The Extensible Messaging and Presence Protocol (XMPP) is an open technology for real-time communication, which powers a wide range of applications including instant messaging, presence, multi-party chat, voice and video calls, collaboration, lightweight middleware, content syndication, and generalized routing of XML data. The xmpp.org technology pages provide more information about the various XMPP “building blocks”. Several books about Jabber/XMPP technologies are available, as well.
The core technology behind XMPP was invented by Jeremie Miller in 1998, refined in the Jabber open-source community in 1999 and 2000, and formalized by the IETF in 2002 and 2003, resulting in publication of the XMPP RFCs in 2004 (see the history page for more details).
Although the core technology is stable, the XMPP community continues to define various XMPP extensions through an open standards process run by the XMPP Standards Foundation. There is also an active community of open-source and commercial developers, who produce a wide variety of XMPP-based software.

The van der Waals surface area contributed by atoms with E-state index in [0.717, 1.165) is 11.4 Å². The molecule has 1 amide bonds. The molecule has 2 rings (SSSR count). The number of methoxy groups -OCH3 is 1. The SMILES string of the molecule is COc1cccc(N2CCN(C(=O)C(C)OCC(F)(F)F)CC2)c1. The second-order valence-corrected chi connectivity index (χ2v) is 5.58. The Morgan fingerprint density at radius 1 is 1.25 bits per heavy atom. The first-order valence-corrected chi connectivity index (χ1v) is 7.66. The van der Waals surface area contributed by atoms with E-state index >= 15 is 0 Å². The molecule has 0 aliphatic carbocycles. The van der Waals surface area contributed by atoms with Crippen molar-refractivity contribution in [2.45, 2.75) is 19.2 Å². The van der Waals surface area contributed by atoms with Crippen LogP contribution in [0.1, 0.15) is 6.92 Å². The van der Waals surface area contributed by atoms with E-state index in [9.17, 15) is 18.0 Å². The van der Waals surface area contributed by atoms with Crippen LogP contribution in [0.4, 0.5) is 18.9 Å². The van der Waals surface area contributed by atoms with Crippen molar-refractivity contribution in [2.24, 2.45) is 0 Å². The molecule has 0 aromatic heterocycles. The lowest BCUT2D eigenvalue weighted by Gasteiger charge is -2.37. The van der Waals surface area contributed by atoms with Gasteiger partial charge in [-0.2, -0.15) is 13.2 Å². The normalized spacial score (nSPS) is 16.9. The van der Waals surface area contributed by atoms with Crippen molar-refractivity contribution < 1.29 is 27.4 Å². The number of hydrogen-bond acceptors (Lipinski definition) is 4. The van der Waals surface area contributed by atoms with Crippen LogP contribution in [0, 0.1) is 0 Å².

Choices of XMPP server
- Prosody - we use Prosody, a Lua based server with easy setup and small footprint
- Metronome - simpler to use fork of Prosody
- MetaJack - complete article
- drop.io's new real-time web-app - powered by Strophe
- Learn to Make XMPP Powered Web Apps at JSConf 2009
- XMPP extensions
- Prosody - the XMPP server we use
- MOVIM - a new social network built on XMPP
- Google Wave - an XMPP-based Google project that got shelved
- Wikipedia:Message-oriented middleware
- jabberd2 - the most complete implementation of the XMPP protocol and extensions written in C
- Chesspark Design Details - chesspark.com extends XMPP
- XMPP: Complexity vs Sophistication - metajack article
- XMPP is better with BOSH - metajack article